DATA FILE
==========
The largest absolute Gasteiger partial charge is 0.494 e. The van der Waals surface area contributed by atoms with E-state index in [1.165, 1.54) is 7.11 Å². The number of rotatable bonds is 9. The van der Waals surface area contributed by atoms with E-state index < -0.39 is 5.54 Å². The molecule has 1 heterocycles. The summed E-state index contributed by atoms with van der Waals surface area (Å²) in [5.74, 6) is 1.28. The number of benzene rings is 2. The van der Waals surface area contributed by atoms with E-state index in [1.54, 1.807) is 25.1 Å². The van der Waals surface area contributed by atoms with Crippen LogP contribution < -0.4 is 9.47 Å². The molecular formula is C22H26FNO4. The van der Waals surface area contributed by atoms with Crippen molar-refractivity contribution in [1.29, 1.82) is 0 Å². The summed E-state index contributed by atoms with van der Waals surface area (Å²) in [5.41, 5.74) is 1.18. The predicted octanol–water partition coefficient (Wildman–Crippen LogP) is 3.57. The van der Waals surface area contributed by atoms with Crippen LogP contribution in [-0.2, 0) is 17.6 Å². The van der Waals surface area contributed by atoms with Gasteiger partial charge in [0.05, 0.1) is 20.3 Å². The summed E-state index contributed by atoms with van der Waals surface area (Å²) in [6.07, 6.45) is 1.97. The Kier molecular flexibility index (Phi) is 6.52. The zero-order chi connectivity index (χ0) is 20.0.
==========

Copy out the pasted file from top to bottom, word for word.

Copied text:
The largest absolute Gasteiger partial charge is 0.494 e. The van der Waals surface area contributed by atoms with E-state index in [1.165, 1.54) is 7.11 Å². The number of rotatable bonds is 9. The van der Waals surface area contributed by atoms with E-state index < -0.39 is 5.54 Å². The molecule has 1 heterocycles. The summed E-state index contributed by atoms with van der Waals surface area (Å²) in [5.74, 6) is 1.28. The number of benzene rings is 2. The van der Waals surface area contributed by atoms with E-state index in [1.54, 1.807) is 25.1 Å². The van der Waals surface area contributed by atoms with Crippen LogP contribution < -0.4 is 9.47 Å². The molecular formula is C22H26FNO4. The van der Waals surface area contributed by atoms with Crippen molar-refractivity contribution in [1.29, 1.82) is 0 Å². The summed E-state index contributed by atoms with van der Waals surface area (Å²) in [5.41, 5.74) is 1.18. The predicted octanol–water partition coefficient (Wildman–Crippen LogP) is 3.57. The van der Waals surface area contributed by atoms with Crippen LogP contribution in [-0.2, 0) is 17.6 Å². The van der Waals surface area contributed by atoms with Gasteiger partial charge in [0.05, 0.1) is 20.3 Å². The summed E-state index contributed by atoms with van der Waals surface area (Å²) in [6.07, 6.45) is 1.97. The Kier molecular flexibility index (Phi) is 6.52. The zero-order chi connectivity index (χ0) is 20.0.